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January 27, 2005

The New Fourth Amendment

The SCOTUS decision in Illinois v. Caballes has sparked some sharp criticism. For example, here's what it basically does to the Fourth Amendment, according to Grits for Breakfast:
The right of the people to be secure in their persons, houses, papers, and effects, against unreasonable searches and seizures, shall not be violated, and no Warrants shall issue, but upon probable cause, supported by Oath or affirmation, and particularly describing the place to be searched, and the persons or things to be seized if an officer is looking for illegal contraband.
Many more links and great criticism where that came from. I don't have time to read around for more impressions; I have to hurry up and read about Fourth Amendment law in a CrimPro textbook that doesn't know Caballes exists. Oh, but you don't need Cabelles for Fourth Amendment law to seem pretty sad. First, Katz said the test for a “search” is whether you had a “reasonable expectation of privacy” in the thing or place or whatever that was searched, and whether society recognizes that as a legitimate expectation. So:
As Professor Amsterdam has put it, under the Katz expectation test, the government could control the extent of privacy interests simply by announcing “that we were all forthwith beng placed under comprehensive electronic surveillance.” (43)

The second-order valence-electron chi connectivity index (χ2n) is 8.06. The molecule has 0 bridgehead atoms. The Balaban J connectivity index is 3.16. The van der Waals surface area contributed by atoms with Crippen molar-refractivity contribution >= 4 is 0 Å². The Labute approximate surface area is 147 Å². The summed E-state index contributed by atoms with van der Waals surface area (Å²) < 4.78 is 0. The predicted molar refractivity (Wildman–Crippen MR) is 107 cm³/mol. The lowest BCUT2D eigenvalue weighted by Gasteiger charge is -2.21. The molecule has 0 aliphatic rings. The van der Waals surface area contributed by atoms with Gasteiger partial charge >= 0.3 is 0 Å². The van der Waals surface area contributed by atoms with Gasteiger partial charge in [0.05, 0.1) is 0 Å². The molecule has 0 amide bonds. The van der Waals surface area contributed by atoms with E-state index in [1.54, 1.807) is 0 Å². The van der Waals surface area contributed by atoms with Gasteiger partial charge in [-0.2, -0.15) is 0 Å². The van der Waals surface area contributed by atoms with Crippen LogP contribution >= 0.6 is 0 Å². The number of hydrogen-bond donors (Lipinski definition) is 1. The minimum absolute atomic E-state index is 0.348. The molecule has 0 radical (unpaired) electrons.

Amsterdam, “Perspectives on the Fourth Amendment,” 58 Minn. L. Rev. 349, 384 (1974), quoted in Saltzburg and Capra, American Criminal Procedure. Can you say “TIPS Program”? The line of cases following Katz have constricted the scope of the Fourth Amendment in a predictable manner—the court has basically unlimited discretion to determine what counts as a “reasonable” and/or “legitimate” expectation of privacy. Oh, and according to Saltzburg and Capra, the “warrant clause” of the Fourth Amendment (the second part about warrants) has basically already been rewritten to say:
A search and seizure in some circumstances is presumed to be unconstitutional if no prior warrant is obtained, but in other circumstances the prior warrant is unnecessary to justify a search and seizure. (86)
So, hey, it looks likeGrits for Breakfast is right on the money w/that revised Fourth Amendment (above). My CrimPro textbook says so!

Posted 06:55 AM | Comments (5) | 2L meta-blogging

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